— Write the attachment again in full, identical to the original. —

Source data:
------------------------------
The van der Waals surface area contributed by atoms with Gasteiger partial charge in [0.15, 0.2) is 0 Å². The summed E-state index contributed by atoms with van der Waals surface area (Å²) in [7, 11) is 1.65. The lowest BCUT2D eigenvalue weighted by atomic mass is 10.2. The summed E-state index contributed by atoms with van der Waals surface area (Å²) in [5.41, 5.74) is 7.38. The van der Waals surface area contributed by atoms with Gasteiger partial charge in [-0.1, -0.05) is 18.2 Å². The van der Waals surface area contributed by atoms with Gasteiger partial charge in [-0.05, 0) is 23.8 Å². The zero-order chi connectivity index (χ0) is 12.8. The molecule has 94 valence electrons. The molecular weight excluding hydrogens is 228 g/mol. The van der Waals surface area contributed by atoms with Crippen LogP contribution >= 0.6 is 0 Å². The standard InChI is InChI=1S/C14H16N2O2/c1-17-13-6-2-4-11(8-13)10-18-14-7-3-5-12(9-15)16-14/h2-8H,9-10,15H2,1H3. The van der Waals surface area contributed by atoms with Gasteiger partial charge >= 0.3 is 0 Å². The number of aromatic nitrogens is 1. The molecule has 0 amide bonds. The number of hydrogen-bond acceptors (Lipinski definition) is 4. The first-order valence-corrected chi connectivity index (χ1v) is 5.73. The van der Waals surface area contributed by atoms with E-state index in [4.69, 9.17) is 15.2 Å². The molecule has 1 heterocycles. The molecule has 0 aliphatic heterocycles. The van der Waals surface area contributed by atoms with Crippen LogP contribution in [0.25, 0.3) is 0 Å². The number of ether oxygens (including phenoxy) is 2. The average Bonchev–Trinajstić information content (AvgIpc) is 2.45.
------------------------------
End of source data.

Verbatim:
The van der Waals surface area contributed by atoms with Gasteiger partial charge in [0.15, 0.2) is 0 Å². The summed E-state index contributed by atoms with van der Waals surface area (Å²) in [7, 11) is 1.65. The lowest BCUT2D eigenvalue weighted by atomic mass is 10.2. The summed E-state index contributed by atoms with van der Waals surface area (Å²) in [5.41, 5.74) is 7.38. The van der Waals surface area contributed by atoms with Gasteiger partial charge in [-0.1, -0.05) is 18.2 Å². The van der Waals surface area contributed by atoms with Gasteiger partial charge in [-0.05, 0) is 23.8 Å². The zero-order chi connectivity index (χ0) is 12.8. The molecule has 94 valence electrons. The molecular weight excluding hydrogens is 228 g/mol. The van der Waals surface area contributed by atoms with Crippen LogP contribution >= 0.6 is 0 Å². The standard InChI is InChI=1S/C14H16N2O2/c1-17-13-6-2-4-11(8-13)10-18-14-7-3-5-12(9-15)16-14/h2-8H,9-10,15H2,1H3. The van der Waals surface area contributed by atoms with Gasteiger partial charge >= 0.3 is 0 Å². The number of aromatic nitrogens is 1. The molecule has 0 amide bonds. The number of hydrogen-bond acceptors (Lipinski definition) is 4. The first-order valence-corrected chi connectivity index (χ1v) is 5.73. The van der Waals surface area contributed by atoms with E-state index in [4.69, 9.17) is 15.2 Å². The molecule has 1 heterocycles. The molecule has 0 aliphatic heterocycles. The van der Waals surface area contributed by atoms with Crippen LogP contribution in [0.25, 0.3) is 0 Å². The number of ether oxygens (including phenoxy) is 2. The average Bonchev–Trinajstić information content (AvgIpc) is 2.45.